Riveredge Announces Artist Sally Duback for River Outpost Artwork

Original architectural rendering of The River Outpost facility at Riveredge Nature Center.

Riveredge Nature Center has selected Mequon-based artist Sally Duback to create community-based artwork for display surrounding its new River Outpost Building. Duback has spent the last 30 years creating her own artworks, as well as engaging in community art collaborations throughout the region. Some of her prior community-based artworks can be seen at Virmond Park, the Niederkorn Public Library, Prairie Springs Environmental Education Center, Messmer Elementary School, and the Milwaukee Intermodal Station.

Artist Sally Duback

For this project, community participants are invited to mold and paint clay artworks that relate to their experiences with the Milwaukee River and Watershed, which Duback will then fire, arrange, and incorporate into sculptural pieces to be installed permanently near the River Outpost Building. “I am so pleased to have the opportunity to create this work with the Riveredge community and to engage participants in the project as a visual conversation about the Milwaukee River watershed. Any time I am able to create a work of public art that deals with environmental issues is a win/win for me,” said Duback.

A recent collaborative community artwork by Sally Duback, on display in Virmond Park.

This opportunity takes place through a Mary L. Nohl grant awarded to Riveredge to create and display community-based artworks at its River Outpost facility, the focus of which is water-related education. The Mary L. Nohl Fund, among the largest funds created at the Greater Milwaukee Foundation, invests in local arts education programs and projects.

Upcoming Public Community Art Engagement Events

Riveredge and Duback welcome people to participate in creating artworks during community events, and which can eventually be displayed along Riveredge’s Milwaukee River trails.

Currently scheduled events include the following dates and locations:

River Outpost Celebration at Riveredge | Friday, September 20

Sturgeon Fest in Milwaukee’s Lakeshore State Park | Saturday, September 28

Music in the Mushroom – A Historic Riverside Celebration at Riveredge | Saturday, October 12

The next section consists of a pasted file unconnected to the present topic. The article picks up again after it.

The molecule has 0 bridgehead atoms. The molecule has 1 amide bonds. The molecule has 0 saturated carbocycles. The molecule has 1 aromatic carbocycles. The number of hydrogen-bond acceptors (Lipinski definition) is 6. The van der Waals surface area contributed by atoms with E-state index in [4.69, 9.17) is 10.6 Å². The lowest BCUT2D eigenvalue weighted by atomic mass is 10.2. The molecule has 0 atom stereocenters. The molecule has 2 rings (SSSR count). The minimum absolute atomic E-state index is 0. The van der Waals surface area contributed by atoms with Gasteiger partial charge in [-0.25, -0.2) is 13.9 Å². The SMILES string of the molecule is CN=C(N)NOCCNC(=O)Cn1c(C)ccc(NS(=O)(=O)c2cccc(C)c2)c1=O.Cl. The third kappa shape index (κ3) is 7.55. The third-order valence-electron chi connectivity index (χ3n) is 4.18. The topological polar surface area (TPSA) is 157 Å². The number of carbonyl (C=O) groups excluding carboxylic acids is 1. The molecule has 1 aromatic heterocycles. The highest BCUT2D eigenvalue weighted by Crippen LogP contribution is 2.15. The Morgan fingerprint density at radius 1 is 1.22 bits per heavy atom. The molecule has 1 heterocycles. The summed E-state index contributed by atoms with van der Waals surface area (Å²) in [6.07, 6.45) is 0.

Woodland Pattern Book Center | Saturday, November 9 at 2:00pm

Findings of Milwaukee Public Museum Riveredge BioBlitz

Researchers at the Riveredge BioBlitz.

24-Hour BioBlitz Uncovers Stunning Species Diversity at Riveredge

Scientists from Milwaukee Public Museum arrived on the afternoon of Friday, June 14 to spend 24 hours at Riveredge Nature Center for the 2019 BioBlitz – a quest to discover as many species as possible in 24 hours.

MPM research scientists, students, and lovers of nature visited Riveredge to forage throughout the Center’s 379 acres of various restored habitats to find as many plants and animals as possible.

Riveredge Land Manager Matt Smith discussing species with botanists Dr. Robert Freckmann and Dr. Lawrence Leitner.

Riveredge has “enormous richness”

Dr. Robert Freckmann, who began his botany career in 1959 and for whom the Herbarium at University of Wisconsin – Stevens Point is named, was one of many researchers on-hand to participate in the 24-hour celebration of science. “It’s going to be interesting to see how many species we can come up with in 24 hours, but I think that’s more a function of the number of botanists and their level of energy than it is the place,” said Dr. Freckmann.

“This place has enormous richness, and all we can do [in 24 hours] is get a small sample of it,” added Freckmann.

BioBlitz at Riveredge Findings

Both MPM and Riveredge staff were pleased to document a grand total of 1,254 species within 24 hours across the Riveredge property! This total is the highest number of any of the 5 total locations surveyed since MPM started its annual BioBlitz program. A playful debate ensued about whether to include examples of the Lake Sturgeon, which Riveredge raises onsite for the Return the Sturgeon program.

BioBlitz Species Highlights

UW-Madison mycological students determining species at Riveredge.
UW-Madison students Carl Kemp and Celeste Huff determining fungi species.
  • Dr. John Zaborsky | UW-Madison – reported 536 plant species including garden plants, highlights include Small Yellow lady’s-slipper & rare Handsome Sedge.
  • Gina LaLiberte | Wisconsin DNR – found 120 species of microplants including cynobacteria, red algae, and several species of euglena in the Vernal Pond.
  • Dr. Suzanne Joneson | UW-Waukesha – found 31 species of lichens, which she surmised indicates a “happy forest.”
  • Birds 80 species seen, including Ruffed Grouse and Pileated Woodpecker.
  • Mammals – 16 species, including humans, the highlight being a Southern Flying Squirrel.
  • 343 species of insects were discovered; of which 180 were Lepidopterans (moths & butterflies).
  • Findings of 21 species of fish (22 if you count sturgeon). Highlights include Brown Trout, Iowa Darter, and Mottled Sculpin.
  • Riveredge was the first of the BioBlitz locations surveyed where invasive Jumping Worms were not found.
MPM BioBlitz at Riveredge Nature Center

Reaping Biodiversity Benefits through Long-term Conservation